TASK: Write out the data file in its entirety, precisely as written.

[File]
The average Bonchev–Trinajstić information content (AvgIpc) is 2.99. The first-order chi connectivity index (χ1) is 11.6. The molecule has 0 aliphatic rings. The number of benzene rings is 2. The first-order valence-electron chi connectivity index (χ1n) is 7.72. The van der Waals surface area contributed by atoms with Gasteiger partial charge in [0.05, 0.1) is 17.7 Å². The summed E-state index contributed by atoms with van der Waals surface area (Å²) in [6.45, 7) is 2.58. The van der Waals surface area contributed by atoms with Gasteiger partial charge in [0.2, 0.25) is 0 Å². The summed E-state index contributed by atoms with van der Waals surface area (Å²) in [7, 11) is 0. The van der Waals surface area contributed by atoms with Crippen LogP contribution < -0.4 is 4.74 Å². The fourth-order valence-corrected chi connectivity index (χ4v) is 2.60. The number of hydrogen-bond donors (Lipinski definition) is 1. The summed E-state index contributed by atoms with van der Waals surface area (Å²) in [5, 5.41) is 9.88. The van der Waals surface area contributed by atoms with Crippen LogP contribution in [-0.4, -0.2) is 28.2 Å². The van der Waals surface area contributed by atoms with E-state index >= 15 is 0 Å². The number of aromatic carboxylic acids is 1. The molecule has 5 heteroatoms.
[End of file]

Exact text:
The average Bonchev–Trinajstić information content (AvgIpc) is 2.99. The first-order chi connectivity index (χ1) is 11.6. The molecule has 0 aliphatic rings. The number of benzene rings is 2. The first-order valence-electron chi connectivity index (χ1n) is 7.72. The van der Waals surface area contributed by atoms with Gasteiger partial charge in [0.05, 0.1) is 17.7 Å². The summed E-state index contributed by atoms with van der Waals surface area (Å²) in [6.45, 7) is 2.58. The van der Waals surface area contributed by atoms with Gasteiger partial charge in [0.2, 0.25) is 0 Å². The summed E-state index contributed by atoms with van der Waals surface area (Å²) in [7, 11) is 0. The van der Waals surface area contributed by atoms with Crippen LogP contribution < -0.4 is 4.74 Å². The fourth-order valence-corrected chi connectivity index (χ4v) is 2.60. The number of hydrogen-bond donors (Lipinski definition) is 1. The summed E-state index contributed by atoms with van der Waals surface area (Å²) in [5, 5.41) is 9.88. The van der Waals surface area contributed by atoms with Crippen LogP contribution in [-0.4, -0.2) is 28.2 Å². The van der Waals surface area contributed by atoms with E-state index >= 15 is 0 Å². The number of aromatic carboxylic acids is 1. The molecule has 5 heteroatoms.